sometime to return

Got home from a great workout a few minutes ago. The dogs, who’d been waiting for me in Becky’s house, greeted me as though I’d left them there for a week. Again. They definitely live in the moment, my dogs.

It hardly seems as though I returned from Maine over a week ago. Almost as soon as I returned, I had to housesit and take care of three dogs for J___ through the weekend. Which was a good gig, because her dogs are very sweet and love to sleep. I had to wake them up. When I came back home on Tuesday, Rex and Pixie acted as though I’d been away for months on safari or something. They must’ve misread the black fly bites on my ankles as being from the Congo and not from Maine. That’s what I get for picking peas from my parent’s garden. Itchy ankles.

My week in Maine was wonderful. I know I never say much about my family, and that’s because I’m promoting myself and my books on the Internet and not them. So I’ve always made it a general rule to respect their privacy and leave them out of my blog stories and social networking stuff. I’ve been pretty good about that. But what the hell. Rules are made to be broken. First, I will say that I’m grateful they allowed me to return to the Lambert Homestead for a week. Because of other circumstances, I wasn’t entirely certain I was going to be able to go home. So back in May, when my parents called on my birthday, I said I might visit sometime around the end of June to attend my high school reunion. They laughed and said, “What a coincidence. We’re going to Wisconsin to go to our high school reunion in June. But we should be back in Maine by then.” I’m not a planner, and my attention span is short, so by the time I decided I could actually go to Maine I’d forgotten that my parents were out of town and couldn’t understand why they weren’t answering their phone when I called to try to let them know I would be visiting. They think answering machines are the devil and refuse to own one, so it’s not very easy to get in touch with them. They have a cell phone, but barely know how to use it. Ninety percent of the time it’s turned off anyway. The other ten percent is spent listening to them say, “What? I can’t hear you. What’s that? Oh, for the love of–” Or there’s deafening silence after you spend ten minutes telling them a story and you finally realize the connection was lost, or their phone lost power because they never charge it until it’s too late.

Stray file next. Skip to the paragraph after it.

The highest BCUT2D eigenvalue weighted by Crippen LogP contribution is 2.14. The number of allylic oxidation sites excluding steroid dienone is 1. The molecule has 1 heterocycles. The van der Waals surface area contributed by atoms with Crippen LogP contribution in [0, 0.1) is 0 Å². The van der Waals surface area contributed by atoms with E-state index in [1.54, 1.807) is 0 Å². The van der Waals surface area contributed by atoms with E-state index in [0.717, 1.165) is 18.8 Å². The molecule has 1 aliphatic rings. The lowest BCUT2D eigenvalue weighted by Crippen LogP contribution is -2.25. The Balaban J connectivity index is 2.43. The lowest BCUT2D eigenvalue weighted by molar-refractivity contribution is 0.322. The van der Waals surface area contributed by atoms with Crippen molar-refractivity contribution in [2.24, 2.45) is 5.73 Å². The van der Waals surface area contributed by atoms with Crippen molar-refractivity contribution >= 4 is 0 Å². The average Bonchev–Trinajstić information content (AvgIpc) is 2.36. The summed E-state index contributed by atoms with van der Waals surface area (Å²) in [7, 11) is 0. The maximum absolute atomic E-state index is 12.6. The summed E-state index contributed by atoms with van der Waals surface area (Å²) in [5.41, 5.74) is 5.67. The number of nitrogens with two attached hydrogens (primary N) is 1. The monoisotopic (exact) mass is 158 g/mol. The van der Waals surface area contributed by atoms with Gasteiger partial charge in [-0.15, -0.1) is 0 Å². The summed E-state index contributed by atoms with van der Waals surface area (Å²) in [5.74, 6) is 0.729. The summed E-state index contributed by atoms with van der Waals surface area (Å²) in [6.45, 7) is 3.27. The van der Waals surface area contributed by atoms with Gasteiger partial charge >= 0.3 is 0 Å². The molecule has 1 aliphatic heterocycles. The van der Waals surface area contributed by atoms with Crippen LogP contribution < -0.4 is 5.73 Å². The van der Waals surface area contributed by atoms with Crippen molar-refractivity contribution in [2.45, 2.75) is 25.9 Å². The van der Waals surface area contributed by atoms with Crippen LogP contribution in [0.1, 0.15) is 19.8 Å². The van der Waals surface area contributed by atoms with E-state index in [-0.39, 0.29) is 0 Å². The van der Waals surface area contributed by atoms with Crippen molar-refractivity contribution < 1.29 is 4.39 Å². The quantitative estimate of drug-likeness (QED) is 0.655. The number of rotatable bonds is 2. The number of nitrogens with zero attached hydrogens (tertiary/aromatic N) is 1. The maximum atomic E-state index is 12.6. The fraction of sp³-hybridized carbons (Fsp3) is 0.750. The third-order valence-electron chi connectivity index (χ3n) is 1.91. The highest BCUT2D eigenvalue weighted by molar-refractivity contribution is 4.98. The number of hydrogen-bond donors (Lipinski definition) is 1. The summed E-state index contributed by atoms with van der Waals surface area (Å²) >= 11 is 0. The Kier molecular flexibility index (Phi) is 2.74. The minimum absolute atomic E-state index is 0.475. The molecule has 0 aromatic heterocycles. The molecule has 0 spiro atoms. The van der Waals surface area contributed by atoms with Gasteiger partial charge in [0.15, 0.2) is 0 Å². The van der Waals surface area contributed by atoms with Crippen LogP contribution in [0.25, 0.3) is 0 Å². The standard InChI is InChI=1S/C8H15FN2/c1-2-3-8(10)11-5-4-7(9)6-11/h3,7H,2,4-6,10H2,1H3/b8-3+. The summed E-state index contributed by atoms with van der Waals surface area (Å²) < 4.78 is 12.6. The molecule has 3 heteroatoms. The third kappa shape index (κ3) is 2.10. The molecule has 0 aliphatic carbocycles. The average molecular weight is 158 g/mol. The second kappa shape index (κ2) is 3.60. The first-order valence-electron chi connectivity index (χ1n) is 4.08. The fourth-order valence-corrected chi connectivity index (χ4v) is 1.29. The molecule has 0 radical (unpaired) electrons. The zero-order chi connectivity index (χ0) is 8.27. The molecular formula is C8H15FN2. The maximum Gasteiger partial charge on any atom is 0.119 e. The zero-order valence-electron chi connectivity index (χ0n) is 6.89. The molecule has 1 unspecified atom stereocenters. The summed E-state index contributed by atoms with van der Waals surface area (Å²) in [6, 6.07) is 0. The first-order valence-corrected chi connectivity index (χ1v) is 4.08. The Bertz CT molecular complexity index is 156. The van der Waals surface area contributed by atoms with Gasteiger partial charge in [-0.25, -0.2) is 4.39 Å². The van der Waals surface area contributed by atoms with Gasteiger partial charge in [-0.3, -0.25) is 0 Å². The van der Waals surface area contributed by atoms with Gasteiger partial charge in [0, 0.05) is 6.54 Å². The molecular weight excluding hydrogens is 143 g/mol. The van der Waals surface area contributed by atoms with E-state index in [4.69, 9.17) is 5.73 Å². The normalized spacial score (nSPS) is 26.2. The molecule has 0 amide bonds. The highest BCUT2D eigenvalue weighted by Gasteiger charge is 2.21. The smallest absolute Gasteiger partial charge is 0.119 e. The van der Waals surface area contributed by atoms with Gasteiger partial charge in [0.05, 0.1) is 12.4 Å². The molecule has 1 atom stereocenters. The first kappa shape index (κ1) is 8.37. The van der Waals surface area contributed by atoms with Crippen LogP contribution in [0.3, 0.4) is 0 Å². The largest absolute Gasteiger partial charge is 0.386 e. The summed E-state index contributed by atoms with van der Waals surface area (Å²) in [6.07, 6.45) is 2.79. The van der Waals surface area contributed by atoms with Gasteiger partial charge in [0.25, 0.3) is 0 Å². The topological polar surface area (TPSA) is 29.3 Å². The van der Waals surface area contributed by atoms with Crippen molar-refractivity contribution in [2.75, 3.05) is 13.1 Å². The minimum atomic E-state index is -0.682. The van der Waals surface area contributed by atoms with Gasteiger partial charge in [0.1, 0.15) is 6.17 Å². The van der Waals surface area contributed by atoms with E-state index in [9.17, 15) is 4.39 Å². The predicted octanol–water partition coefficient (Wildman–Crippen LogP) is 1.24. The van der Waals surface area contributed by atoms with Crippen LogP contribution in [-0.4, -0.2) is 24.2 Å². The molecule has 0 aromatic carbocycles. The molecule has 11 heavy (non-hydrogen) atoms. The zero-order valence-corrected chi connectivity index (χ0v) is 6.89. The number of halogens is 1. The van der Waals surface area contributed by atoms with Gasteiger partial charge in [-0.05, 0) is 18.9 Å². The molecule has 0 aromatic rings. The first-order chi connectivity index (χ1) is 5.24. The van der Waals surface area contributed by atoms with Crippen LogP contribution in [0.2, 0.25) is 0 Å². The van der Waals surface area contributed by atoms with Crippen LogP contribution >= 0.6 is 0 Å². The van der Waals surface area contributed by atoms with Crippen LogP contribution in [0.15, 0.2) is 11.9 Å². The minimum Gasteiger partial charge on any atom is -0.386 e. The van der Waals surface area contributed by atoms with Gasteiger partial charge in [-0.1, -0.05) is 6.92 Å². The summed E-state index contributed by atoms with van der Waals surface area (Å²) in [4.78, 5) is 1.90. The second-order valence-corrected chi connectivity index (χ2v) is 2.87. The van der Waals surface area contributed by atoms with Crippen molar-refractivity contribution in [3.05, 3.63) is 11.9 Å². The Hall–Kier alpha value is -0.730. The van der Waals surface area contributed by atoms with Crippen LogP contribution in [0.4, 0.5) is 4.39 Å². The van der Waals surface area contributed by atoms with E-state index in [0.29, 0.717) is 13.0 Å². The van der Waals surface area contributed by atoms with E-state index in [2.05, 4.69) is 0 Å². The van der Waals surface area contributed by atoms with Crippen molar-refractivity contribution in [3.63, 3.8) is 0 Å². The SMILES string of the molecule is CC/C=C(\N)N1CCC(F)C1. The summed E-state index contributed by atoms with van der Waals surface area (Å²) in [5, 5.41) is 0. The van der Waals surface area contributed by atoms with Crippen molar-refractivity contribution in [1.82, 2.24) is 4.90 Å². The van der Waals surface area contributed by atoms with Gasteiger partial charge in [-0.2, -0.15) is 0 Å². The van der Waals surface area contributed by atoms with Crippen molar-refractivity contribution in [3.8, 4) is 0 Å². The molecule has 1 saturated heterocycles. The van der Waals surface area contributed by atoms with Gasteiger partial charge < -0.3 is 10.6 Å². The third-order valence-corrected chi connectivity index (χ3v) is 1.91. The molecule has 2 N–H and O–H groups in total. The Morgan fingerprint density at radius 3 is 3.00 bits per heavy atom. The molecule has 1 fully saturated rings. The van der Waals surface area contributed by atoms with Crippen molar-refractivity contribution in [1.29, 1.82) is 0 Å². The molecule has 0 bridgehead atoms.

Anyway, as I was saying, they never did answer the phone and, as I was racing out the door to catch my flight, I thought, “Hopefully, they’re still hiding the spare house key in the same place.” When I arrived at the Lambert Homestead, after driving for miles down winding country roads into the sticks of rural Maine, all the doors were locked and it was obvious they hadn’t been home in quite some time. “Crap,” I said. “Now what?” I wanted to call Becky to let her know that I’d arrived safely, but I’d stupidly left my cell phone behind in the car when she dropped me off at the airport. At least it was fully charged and I knew how to use it, even though it was thousands of miles away from me. I was searching for the hidden key and was about to give up looking and go back into town to find a motel when I randomly turned around and found a man staring at me. I screamed. When I realized it was my brother, I stopped screaming and said, “Asswipe. You scared the shit out of me!” “What are you doing here?” he asked. We’re close.

My brother confirmed that the ‘rents were still out of town. “They should be back by Friday. Or they could be back tomorrow. Or even Thursday. Maybe not even until next Monday. But they should be back Friday,” he said. It was Wednesday. “So,” I said, “what you’re saying is that you don’t know when they’ll be back.” “Right,” he said. Genius! My brother loaned me his cell phone to call Becky. There was no food in the house, so I had to drive fifteen minutes back into civilization to forage for food in a part of the world where life as we know it shuts down by 10:00 in the evening. It was almost dusk. I panicked and had a sudden urge to get home before my mother turned on the street light, a beacon calling her children home for the day. But they weren’t home and I wasn’t a child, so I continued on and found a place that was open and serving food. After dinner I drove back to my parent’s house and let myself in with the key that my brother found for me. I wandered through the quiet house with nothing to do. No cell phone, no cable, no Internet service. Not a single luxury. Like the Beverly Hillbillies, as primitive as could be. I was about to call it an early night and go to bed when headlights flashed through the windows, signaling that a car was coming up the drive. I went outside and saw my parents getting out of their car. “I wondered whose car that was in our driveway,” my father said. “What are you doing here?” my mother asked. “I’m up for my reunion,” I reminded her. “That’s right. I wasn’t sure when that was.” They hugged me and my dad said, “What a wonderful surprise!” “I found him rummaging around in the garage, looking for the key, and I thought he was a thief,” my brother suddenly said from behind me, and I yelped loudly, because I had no idea he was still there. “Stop doing that!” I begged.

About timothyjlambert

Timothy J. Lambert is allegedly a writer.
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